The hours and days that followed would involve a lot of waiting: for an escape plan, for the rescue chopper, for the airport backlog to be cleared, and for a flight home. The journey would also involve moving from a place of relative, temporary safety, through areas the earthquake hit with increasing intensity.
At each step of the journey, Jim and his fellow climbers tried to fill this time by pitching in to help the local community.
“By helping others, you’re helping others yourself as well. That kind of hardship forges heartiness.”
“The Turning from that ‘Never Wanting to go There’ to Actually Wanting to go back — it was a Slow, Handwringing, Almost Reluctant Process.”
Jim explained he felt awful being safe at home while Nepal struggled. He spent time speaking, raising money, and encouraging others to visit the country to help the economy once the recovery was underway.
This process of raising awareness gradually changed Jim’s mind. He still dreamed of summiting Everest, and after encouraging others to visit Nepal, Jim decided to lead by example.
“It was a big pill to swallow. But I also knew that by taking on big challenges — that’s what allows me to refine myself into a better version of me. I think that’s the advantage of taking on any big challenge.”
Living through the 2015 disaster also changed the way Jim prepared for his return trip. For example: after borrowing a satellite phoneto contact his family members while marooned at Camp One, Jim upgraded his communication setup.
But there was also a lot of fear to overcome. In his book: Jim describes the unease that followed the quake. He went so far as to try and sleep while wearing his boots, beacon, and helmet in the event another avalanche struck at night. In our discussion, Jim described moving past these worries as “post traumatic growth.”
“You’re Leaving a Piece of Yourself — Mentally and Physically — on the Mountain.”
During his second trip, Jim was on the mountain much longer, and explains the challenges of life in camp. Because of the lack of high-protein food, climbers burn through pounds of muscle, wasting away for the weeks they spend on the mountain.
Jim also endured solemn, and scary moments on his final push to the summit: passing the remains of two deceased climbers, while having a gear malfunction that caused him to lose feeling in his foot.
“You see them passed away and you have to start asking yourself some very hard questions. Did something minor happen to their equipment? Should they have taken the hint?”
While ultimately able to fix his technical problem: Jim also writes about the additional considerations that come with being a climber with a family back home. It’s something that also came up in our discussion as well:
“Your friends and family — they don’t really care if you summited the mountain or not. They want you to achieve your dream and they’re happy if you reach that. But frankly they just want you to come again, safe and sound.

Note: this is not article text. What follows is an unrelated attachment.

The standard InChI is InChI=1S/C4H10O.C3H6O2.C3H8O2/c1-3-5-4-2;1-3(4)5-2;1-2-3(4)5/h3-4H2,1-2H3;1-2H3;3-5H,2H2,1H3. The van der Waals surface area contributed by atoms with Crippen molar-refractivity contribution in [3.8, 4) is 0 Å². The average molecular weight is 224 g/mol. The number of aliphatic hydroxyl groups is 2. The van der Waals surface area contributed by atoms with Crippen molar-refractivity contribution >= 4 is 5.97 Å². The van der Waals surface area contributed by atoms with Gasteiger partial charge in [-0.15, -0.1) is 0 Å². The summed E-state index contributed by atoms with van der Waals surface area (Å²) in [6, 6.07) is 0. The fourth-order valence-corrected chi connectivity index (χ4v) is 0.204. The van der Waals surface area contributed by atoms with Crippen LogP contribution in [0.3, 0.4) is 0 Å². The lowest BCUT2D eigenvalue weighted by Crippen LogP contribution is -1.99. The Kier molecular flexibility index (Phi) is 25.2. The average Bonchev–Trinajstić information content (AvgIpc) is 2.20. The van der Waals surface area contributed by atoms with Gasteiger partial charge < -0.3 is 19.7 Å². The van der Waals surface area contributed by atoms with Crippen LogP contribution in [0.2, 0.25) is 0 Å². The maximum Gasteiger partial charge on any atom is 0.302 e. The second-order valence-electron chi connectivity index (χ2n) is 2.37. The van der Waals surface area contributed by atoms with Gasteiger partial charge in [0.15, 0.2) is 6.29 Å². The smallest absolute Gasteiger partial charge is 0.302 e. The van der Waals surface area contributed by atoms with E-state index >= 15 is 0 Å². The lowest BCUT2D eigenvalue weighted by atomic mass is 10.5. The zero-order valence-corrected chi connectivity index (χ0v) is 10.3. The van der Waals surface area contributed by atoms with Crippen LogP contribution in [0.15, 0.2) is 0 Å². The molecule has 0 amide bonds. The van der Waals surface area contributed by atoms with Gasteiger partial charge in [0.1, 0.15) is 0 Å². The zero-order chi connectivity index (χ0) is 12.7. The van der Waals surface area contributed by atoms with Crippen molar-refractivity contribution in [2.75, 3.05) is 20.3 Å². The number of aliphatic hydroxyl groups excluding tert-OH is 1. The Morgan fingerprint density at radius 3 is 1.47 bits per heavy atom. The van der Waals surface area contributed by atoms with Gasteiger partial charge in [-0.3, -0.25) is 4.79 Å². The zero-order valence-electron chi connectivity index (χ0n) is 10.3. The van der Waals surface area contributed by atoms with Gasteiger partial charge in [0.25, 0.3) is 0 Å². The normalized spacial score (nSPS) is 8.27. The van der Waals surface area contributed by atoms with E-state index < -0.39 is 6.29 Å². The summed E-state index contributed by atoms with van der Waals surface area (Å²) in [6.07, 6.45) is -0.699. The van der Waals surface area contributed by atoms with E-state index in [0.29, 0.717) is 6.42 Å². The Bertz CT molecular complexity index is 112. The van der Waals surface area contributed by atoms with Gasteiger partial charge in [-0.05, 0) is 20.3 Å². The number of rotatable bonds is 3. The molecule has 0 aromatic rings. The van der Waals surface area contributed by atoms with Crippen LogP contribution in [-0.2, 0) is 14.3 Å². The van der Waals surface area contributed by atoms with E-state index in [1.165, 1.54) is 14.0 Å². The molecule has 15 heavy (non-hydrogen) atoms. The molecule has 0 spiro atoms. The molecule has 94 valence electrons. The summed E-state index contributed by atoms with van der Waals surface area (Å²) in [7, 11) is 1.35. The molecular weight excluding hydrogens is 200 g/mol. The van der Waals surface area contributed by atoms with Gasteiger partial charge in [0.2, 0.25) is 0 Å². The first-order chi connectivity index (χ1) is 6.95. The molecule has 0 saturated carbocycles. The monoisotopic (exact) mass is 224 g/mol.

Ultimately, I had to as the question I’m sure you’re wondering about Everest: how was the view?
“It was like being an astronaut looking down on the earth; it was a magical moment for sure.”
“After Enlightenment, Then Chop Wood.”
After standing at the highest point in the world, you have to come down. Jim tells me that he was up there for about 15 minutes out of the entire 6-week expedition. As a high-altitude climber, where do you go from here?
Jim describes this challenge with the Buddhist saying: After enlightenment, chop wood, carry water. Your goal is not your final destination. Afterward, you go back to your normal life, routine, and chores. But you return an improved person, with a different understanding to apply to that routine.
Then, you set your sights on something new.
“I think that’s the real beauty, is to pick a big challenge. A challenge that makes you nervous, that scares you. Because you’re going to have to do more, and you’re going to have to become more. And that’s where the magic lies.”
And of course — as we’ve discussed many times before here on Cole’s Climb — the goal itself isn’t what changes you. As Jim beautifully puts it: change comes in the process of becoming the person who can achieve that goal.
One more time: if you’d like to check out Jim’s book, you can get “The Next Everest,” here. It’s well-worth your time.
Original music for the Trail Talk podcast is composed and produced by Ty Ellenbogen.
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Elevation above 8,000 meters, or 26,000 feet above sea level. Here, the oxygen content of the air is so low, your body cannot survive. On Everest, climbers use supplemental oxygen tanks called Os to push above C3
Normal cell phones don’t work well in such remote places. In previous stories, I mention using a Garmin InReach to send emergency messages. There are different kinds of devices, but not all of them have the ability to make calls
Upon returning, Jim says he lost 22 pounds while changing his body fat percentage from 13 pre-expedition to 18. On Everest, it’s not possible to pack in all the necessary kinds of food which leads to muscle loss